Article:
As we emerge from the global pandemic, it is critical that small, independent agencies continue to advance their businesses on behalf of the brands they service.
Our industry was founded (and continues to run on) the sweat equity of the independent agencies Ad Age celebrates with its Small Agency Conference & Awards each year. The United States Bureau of Labor Statistics reports that 68 percent of the approximately 50,000 advertising and public-relations services establishments in the U.S. employ no more than five workers. Some of the most creative and inspired work comes from these businesses, often representing small, start-up or disruptive brands.
But despite this inventive thinking, it is rare that small agencies are invited to compete in large pitches because the advertising landscape, and the conversation around it, is dominated by holding company brands. Maybe it is because there is limited visibility around small agency innovations, or concern about investment clout, or even a brand’s desire for a bigger team from a marquee name.
Our industry could do more to raise awareness of these innovative, hardworking, job-creating organizations. What if independent advertising and media agencies had the equivalent of American Express’ Small Business Saturday? Let’s celebrate small agencies on the third Monday of each September. While not as easy as frequenting a local café, hardware or bookstore we can provide opportunity that Monday for small agencies to get an audience with brands who could benefit from their service.
First, let’s look at why, in many cases, smaller is better.
They are more innovative
Independent agencies are the “Main Street” of the advertising ecosystem where the holding companies are both literally and figuratively Wall Street. Independents are where small brands are incubated into large brands. Passionate and entrepreneurial professionals align to build their own business, and support the growth of many others. Often, there is more vision, stronger relationships and a palpable concern for clients and their goals on the independent side because they have to continually prove themselves. Interestingly, holding companies grow their services not through invention and incubation but through acquisition of boutique agencies. A holding company media agency CEO once advised that they won’t even consider brands with spend of $25 million or less because they can’t make money on their business. An independent agency can.
Small shops are more invested
There is an innate desire by independent agencies to provide concierge-level service that isn’t delivered by a holding company. Yet the myths of holding company supremacy–that they are better negotiators, have more resources, are better data stewards–all remain. Quite the opposite is true. There is a not a loss of investment prowess because Indies negotiate harder to make dollars go farther as there is always the threat of disintermediation by a larger agency. Running a holding company business includes the constant struggle to find resources for clients paying the freight. Holding companies must consistently call for staffing freezes which occur amidst quarterly financial reporting to ensure higher cash on hand to satisfy Wall Street demands. Indies invest in their business and data science in a way that the holding companies do not. Why? Because they are not run by accountants and not running quarter-to-quarter or concerned about daily share prices in order to meet short-term incentive plans. Indies invest in themselves for the long term.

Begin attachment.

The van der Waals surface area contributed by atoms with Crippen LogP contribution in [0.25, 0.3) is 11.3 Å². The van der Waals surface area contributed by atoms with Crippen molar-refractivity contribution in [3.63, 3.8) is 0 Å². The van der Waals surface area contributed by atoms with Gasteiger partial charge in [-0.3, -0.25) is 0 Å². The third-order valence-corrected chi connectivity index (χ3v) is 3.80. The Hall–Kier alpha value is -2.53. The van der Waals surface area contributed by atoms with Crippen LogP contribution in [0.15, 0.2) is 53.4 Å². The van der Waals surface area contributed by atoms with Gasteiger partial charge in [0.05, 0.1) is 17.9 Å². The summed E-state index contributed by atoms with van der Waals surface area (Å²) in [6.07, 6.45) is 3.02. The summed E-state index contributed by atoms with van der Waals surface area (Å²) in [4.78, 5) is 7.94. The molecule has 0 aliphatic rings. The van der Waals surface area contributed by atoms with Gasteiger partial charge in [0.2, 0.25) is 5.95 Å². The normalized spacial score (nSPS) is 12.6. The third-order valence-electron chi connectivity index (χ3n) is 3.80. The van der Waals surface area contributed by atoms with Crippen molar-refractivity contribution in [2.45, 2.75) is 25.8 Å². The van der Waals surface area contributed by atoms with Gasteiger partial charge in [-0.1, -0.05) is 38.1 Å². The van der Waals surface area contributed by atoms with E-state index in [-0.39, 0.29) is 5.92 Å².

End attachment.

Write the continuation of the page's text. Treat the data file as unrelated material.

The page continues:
Small shops are talent magnets
Overheads are lower at a small shop, so salaries are typically higher, making new hires better quality, which in turn increases staff retention. Clients reap these benefits through reduced fees, more satisfied teams working on their business, with limited influx of new, low cost staff running their accounts. Additionally, high-quality talent often seeks more entrepreneurial environments. So not only does talent flock to smaller shops for the vibe, but many of the large tenured shops are disappearing or folding into others, creating a blurred vision and culture.
To-do list for brands for Small Ad Business Mondays
—Be receptive or invite an independent agency to your company to review their capabilities and credentials. If circumstances allow, give a boutique agency a project to test their grit.
—If your account is in review, request that your pitch consultant or marketing team bring in a non-holding company agency for consideration.
—Referrals mean a lot. If you are happy with your small agency partner(s), consider making a call or sending a note to one of your peers on behalf of your agency partner. Want a simple trick? Post a nicety on LinkedIn. It’ll go a long way.
To-do list for the trade press and the industry
—Feature a weekly profile story of a small agency starting on that Monday.
—Sponsor an event to bring big brands and small agencies together in an environment that gives voice and opportunity for their unique talents.
To-do list for independents
—Global independent agency networks should consider hosting a collaboration event and bring brands and your members together
—Feature the hashtag #smallagencymonday proudly in your social feeds that day and onward.
—Offer to review a brand’s work (gratis) with an unbiased opinion of what’s right and wrong and provide your point of view on what you would do differently.
There is street credibility–or marketing credibility–in finding the diamond amidst a sea of sameness. There are thousands of agencies hungry to show what they are made of and what great things they can do for your company. All you need to do is give them a chance.
To learn more about small agency growth strategies, attend the Ad Age Small Agency Conference & Awards, taking place virtually Aug. 3-5. Register here.